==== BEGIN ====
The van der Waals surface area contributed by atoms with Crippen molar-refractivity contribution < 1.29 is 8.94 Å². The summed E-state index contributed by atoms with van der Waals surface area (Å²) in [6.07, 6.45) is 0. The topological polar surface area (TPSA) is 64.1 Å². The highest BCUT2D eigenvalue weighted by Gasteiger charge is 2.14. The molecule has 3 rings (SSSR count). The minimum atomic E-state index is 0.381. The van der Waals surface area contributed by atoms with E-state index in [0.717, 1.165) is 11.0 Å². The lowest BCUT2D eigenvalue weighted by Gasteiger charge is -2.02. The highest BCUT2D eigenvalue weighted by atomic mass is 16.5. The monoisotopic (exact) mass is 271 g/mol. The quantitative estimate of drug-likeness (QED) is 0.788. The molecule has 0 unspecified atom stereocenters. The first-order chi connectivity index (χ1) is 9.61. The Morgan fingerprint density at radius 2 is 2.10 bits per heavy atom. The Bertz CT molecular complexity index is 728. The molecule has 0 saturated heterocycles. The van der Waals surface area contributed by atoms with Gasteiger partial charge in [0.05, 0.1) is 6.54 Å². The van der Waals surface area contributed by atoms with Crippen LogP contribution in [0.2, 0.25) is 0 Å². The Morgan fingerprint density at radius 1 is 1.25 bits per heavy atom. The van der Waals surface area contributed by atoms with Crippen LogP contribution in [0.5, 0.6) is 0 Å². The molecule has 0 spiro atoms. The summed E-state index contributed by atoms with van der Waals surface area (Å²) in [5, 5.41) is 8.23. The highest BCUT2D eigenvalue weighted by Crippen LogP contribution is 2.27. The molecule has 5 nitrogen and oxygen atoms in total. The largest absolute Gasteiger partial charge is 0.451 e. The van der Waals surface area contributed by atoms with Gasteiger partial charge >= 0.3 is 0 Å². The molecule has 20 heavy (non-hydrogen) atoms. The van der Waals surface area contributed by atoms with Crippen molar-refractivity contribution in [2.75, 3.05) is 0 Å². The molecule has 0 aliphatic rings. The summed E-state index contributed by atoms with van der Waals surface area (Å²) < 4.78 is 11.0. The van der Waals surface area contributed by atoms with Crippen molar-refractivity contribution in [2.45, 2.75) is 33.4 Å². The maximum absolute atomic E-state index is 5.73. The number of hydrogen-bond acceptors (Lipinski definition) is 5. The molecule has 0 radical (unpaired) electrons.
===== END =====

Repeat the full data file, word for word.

The van der Waals surface area contributed by atoms with Crippen molar-refractivity contribution < 1.29 is 8.94 Å². The summed E-state index contributed by atoms with van der Waals surface area (Å²) in [6.07, 6.45) is 0. The topological polar surface area (TPSA) is 64.1 Å². The highest BCUT2D eigenvalue weighted by Gasteiger charge is 2.14. The molecule has 3 rings (SSSR count). The minimum atomic E-state index is 0.381. The van der Waals surface area contributed by atoms with E-state index in [0.717, 1.165) is 11.0 Å². The lowest BCUT2D eigenvalue weighted by Gasteiger charge is -2.02. The highest BCUT2D eigenvalue weighted by atomic mass is 16.5. The monoisotopic (exact) mass is 271 g/mol. The quantitative estimate of drug-likeness (QED) is 0.788. The molecule has 0 unspecified atom stereocenters. The first-order chi connectivity index (χ1) is 9.61. The Morgan fingerprint density at radius 2 is 2.10 bits per heavy atom. The Bertz CT molecular complexity index is 728. The molecule has 0 saturated heterocycles. The van der Waals surface area contributed by atoms with Gasteiger partial charge in [0.05, 0.1) is 6.54 Å². The van der Waals surface area contributed by atoms with Crippen LogP contribution in [0.2, 0.25) is 0 Å². The Morgan fingerprint density at radius 1 is 1.25 bits per heavy atom. The van der Waals surface area contributed by atoms with Crippen LogP contribution in [0.5, 0.6) is 0 Å². The molecule has 0 spiro atoms. The summed E-state index contributed by atoms with van der Waals surface area (Å²) in [5, 5.41) is 8.23. The highest BCUT2D eigenvalue weighted by Crippen LogP contribution is 2.27. The molecule has 5 nitrogen and oxygen atoms in total. The largest absolute Gasteiger partial charge is 0.451 e. The van der Waals surface area contributed by atoms with Gasteiger partial charge >= 0.3 is 0 Å². The molecule has 20 heavy (non-hydrogen) atoms. The van der Waals surface area contributed by atoms with Crippen molar-refractivity contribution in [2.75, 3.05) is 0 Å². The molecule has 0 aliphatic rings. The summed E-state index contributed by atoms with van der Waals surface area (Å²) < 4.78 is 11.0. The van der Waals surface area contributed by atoms with Crippen molar-refractivity contribution in [2.45, 2.75) is 33.4 Å². The maximum absolute atomic E-state index is 5.73. The number of hydrogen-bond acceptors (Lipinski definition) is 5. The molecule has 0 radical (unpaired) electrons.